Welcome Waggin’ members Dustin Meyer with Midas and Bob Trunk with Chance

The next time you touch down at Tulsa International Airport (TUL), you might find yourself greeted by man’s best friend. Since April 1, following a pilot program, TUL has hosted Welcome Waggin’, a group of Alliance of Therapy Dogs-certified therapy dog teams.

The dogs “visit the airport and provide stress relief, anxiety relief, smiles — anything that might ease a passenger’s stress,” says Dustin Meyer, who certifies teams for ATD.

TUL currently has 30 teams, each comprised of one handler and one dog. “They’re all obedience-trained,” Meyer says of the canines. “They’ve all been tested, observed and certified with Alliance of Therapy Dogs.”

Meyer and his own dog, Midas, form one of the teams at TUL. Midas is a 6-year-old golden retriever who was born blind. “He has adapted very well,” Meyer says. “It’s very unique; I don’t know of any other blind therapy dog in the state of Oklahoma.”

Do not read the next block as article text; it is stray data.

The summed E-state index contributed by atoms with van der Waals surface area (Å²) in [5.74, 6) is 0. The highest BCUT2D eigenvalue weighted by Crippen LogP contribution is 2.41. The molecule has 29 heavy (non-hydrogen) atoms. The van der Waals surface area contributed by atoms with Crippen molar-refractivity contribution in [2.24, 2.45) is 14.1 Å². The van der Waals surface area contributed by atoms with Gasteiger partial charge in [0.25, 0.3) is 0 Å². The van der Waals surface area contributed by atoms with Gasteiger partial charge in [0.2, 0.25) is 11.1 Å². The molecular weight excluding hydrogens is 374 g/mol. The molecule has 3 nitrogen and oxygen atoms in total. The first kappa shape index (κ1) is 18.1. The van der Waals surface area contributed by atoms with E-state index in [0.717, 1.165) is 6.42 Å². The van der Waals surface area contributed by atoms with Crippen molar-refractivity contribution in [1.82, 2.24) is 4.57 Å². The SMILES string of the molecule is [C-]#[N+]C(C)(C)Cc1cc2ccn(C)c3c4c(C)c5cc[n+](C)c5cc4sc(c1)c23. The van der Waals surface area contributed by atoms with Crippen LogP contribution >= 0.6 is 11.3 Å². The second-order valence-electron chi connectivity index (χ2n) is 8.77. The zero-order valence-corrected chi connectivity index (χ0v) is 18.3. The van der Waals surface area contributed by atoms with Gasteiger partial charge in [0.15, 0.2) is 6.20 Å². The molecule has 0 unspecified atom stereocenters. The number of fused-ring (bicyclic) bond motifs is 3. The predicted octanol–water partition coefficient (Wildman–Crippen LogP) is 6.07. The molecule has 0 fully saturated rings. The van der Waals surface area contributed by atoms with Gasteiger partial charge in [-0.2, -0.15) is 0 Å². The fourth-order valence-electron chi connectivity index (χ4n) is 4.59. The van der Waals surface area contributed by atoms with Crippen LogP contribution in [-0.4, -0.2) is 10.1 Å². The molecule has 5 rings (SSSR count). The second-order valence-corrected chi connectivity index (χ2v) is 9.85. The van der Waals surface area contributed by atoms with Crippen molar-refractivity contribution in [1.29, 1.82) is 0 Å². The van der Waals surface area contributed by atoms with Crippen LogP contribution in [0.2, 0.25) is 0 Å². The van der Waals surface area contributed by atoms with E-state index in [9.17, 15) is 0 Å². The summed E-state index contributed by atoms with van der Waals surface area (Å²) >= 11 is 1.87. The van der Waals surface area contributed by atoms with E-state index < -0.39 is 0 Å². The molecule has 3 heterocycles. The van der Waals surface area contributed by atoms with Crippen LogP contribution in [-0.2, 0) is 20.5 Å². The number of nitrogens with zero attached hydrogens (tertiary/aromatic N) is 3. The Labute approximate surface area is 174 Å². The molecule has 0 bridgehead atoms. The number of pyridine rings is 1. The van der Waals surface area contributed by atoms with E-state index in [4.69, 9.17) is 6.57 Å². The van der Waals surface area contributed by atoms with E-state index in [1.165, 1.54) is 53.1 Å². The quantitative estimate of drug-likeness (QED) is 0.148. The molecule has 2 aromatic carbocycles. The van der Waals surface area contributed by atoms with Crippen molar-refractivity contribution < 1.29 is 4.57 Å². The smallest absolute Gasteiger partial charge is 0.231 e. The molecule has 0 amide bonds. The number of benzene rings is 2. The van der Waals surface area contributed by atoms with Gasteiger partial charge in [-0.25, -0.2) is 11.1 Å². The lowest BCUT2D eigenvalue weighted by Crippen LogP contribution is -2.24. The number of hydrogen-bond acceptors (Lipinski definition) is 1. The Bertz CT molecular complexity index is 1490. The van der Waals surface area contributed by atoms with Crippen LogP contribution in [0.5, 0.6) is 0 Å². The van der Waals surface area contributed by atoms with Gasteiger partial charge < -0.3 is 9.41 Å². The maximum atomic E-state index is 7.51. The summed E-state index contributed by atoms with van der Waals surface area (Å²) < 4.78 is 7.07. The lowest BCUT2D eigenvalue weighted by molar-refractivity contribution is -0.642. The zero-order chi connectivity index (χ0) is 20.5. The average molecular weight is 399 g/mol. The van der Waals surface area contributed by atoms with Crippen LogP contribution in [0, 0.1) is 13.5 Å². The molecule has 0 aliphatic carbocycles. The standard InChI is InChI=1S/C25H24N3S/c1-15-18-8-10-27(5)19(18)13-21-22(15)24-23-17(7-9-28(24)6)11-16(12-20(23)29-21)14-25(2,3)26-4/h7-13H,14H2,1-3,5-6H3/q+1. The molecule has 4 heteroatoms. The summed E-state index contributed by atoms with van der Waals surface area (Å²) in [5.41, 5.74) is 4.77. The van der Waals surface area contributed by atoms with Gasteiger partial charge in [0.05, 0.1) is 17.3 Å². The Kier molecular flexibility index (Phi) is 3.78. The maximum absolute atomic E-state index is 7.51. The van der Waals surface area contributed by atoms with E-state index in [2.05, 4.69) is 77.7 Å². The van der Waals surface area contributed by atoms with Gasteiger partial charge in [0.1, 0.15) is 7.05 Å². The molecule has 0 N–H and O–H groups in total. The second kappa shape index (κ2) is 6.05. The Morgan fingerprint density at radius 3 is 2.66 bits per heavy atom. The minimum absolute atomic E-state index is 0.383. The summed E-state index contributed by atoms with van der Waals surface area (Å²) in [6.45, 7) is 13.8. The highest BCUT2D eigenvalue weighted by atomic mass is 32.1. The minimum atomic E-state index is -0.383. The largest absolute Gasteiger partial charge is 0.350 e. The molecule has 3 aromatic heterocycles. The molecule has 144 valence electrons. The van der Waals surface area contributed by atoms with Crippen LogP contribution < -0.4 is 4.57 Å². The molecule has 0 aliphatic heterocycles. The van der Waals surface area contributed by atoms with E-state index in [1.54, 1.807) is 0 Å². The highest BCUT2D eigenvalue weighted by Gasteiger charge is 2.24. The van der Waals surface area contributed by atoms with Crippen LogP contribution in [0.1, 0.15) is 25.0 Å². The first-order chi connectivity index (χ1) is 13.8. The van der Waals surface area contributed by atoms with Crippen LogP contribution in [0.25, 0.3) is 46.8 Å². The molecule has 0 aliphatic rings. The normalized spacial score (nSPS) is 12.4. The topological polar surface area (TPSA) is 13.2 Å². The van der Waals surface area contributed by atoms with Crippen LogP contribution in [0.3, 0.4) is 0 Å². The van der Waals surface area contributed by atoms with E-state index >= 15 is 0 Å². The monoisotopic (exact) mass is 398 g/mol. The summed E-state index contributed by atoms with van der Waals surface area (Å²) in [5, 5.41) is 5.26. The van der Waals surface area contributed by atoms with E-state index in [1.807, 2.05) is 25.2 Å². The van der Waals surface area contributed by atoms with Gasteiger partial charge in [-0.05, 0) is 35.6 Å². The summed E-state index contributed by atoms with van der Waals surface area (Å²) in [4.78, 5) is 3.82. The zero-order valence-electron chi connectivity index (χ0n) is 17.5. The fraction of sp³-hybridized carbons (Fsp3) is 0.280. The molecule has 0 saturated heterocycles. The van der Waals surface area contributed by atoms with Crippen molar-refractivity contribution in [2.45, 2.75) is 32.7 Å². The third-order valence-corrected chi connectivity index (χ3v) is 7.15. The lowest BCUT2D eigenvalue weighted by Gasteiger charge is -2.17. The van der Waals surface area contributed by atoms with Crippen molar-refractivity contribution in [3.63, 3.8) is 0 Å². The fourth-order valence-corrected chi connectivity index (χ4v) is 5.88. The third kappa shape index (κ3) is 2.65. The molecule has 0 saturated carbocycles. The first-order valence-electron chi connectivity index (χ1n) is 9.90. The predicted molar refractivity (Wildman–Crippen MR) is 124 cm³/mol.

Midas has all the traits of a good therapy dog, which boil down to his easygoing demeanor. “He has just got a great personality,” Meyer says. “He loves people. He loves other dogs.”

Of course, Midas is quite good at his job. “He just brightens everybody’s day,” Meyer says. “All of our (Welcome Waggin’) dogs are like that. People just break out in smiles, and they very much like to handle and pet the dogs.”

Not a dog fan? Have an allergy? Just mention this to any approaching team, and they’ll back off. “We don’t put any stress on anybody,” Meyer says.

TUL isn’t the first airport to institute a program like Welcome Waggin’, though it took several years of trying by Meyer and his colleagues, Shirleyanne Johnson and Amy McCarthy, the program’s cofounders.

Welcome Waggin’ launched after TUL Marketing Coordinator Michelle Evans brought the proposal to the attention of CEO Alexis Higgins. The rest is history. 

Editorial Intern

Ethan Veenker is from Tulsa, Oklahoma. He will graduate from the University of Tulsa in May 2020 with two degrees in English and creative writing. When not writing or reading, he likes to drum. This annoys his neighbors.

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